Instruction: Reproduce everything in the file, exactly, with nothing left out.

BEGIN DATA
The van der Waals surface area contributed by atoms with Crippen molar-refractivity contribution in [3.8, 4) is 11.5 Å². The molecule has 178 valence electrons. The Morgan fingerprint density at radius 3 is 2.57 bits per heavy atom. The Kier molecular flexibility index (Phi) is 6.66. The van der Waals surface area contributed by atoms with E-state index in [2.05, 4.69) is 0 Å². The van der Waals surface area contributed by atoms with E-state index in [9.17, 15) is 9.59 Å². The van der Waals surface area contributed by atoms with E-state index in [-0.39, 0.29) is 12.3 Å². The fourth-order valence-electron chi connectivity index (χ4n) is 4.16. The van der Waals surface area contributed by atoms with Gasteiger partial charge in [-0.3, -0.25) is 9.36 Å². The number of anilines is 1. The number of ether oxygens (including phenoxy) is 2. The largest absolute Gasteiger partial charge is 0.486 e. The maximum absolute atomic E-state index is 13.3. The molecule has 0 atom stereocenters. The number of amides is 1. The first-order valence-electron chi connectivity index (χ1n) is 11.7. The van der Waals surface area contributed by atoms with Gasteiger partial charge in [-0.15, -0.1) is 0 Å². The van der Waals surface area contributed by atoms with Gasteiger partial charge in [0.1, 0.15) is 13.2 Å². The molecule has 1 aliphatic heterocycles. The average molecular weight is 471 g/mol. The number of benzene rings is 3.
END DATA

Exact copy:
The van der Waals surface area contributed by atoms with Crippen molar-refractivity contribution in [3.8, 4) is 11.5 Å². The molecule has 178 valence electrons. The Morgan fingerprint density at radius 3 is 2.57 bits per heavy atom. The Kier molecular flexibility index (Phi) is 6.66. The van der Waals surface area contributed by atoms with E-state index in [2.05, 4.69) is 0 Å². The van der Waals surface area contributed by atoms with E-state index in [9.17, 15) is 9.59 Å². The van der Waals surface area contributed by atoms with E-state index in [-0.39, 0.29) is 12.3 Å². The fourth-order valence-electron chi connectivity index (χ4n) is 4.16. The van der Waals surface area contributed by atoms with Gasteiger partial charge in [-0.3, -0.25) is 9.36 Å². The number of anilines is 1. The number of ether oxygens (including phenoxy) is 2. The largest absolute Gasteiger partial charge is 0.486 e. The maximum absolute atomic E-state index is 13.3. The molecule has 0 atom stereocenters. The number of amides is 1. The first-order valence-electron chi connectivity index (χ1n) is 11.7. The van der Waals surface area contributed by atoms with Gasteiger partial charge in [-0.15, -0.1) is 0 Å². The van der Waals surface area contributed by atoms with Gasteiger partial charge in [0.1, 0.15) is 13.2 Å². The molecule has 1 aliphatic heterocycles. The average molecular weight is 471 g/mol. The number of benzene rings is 3.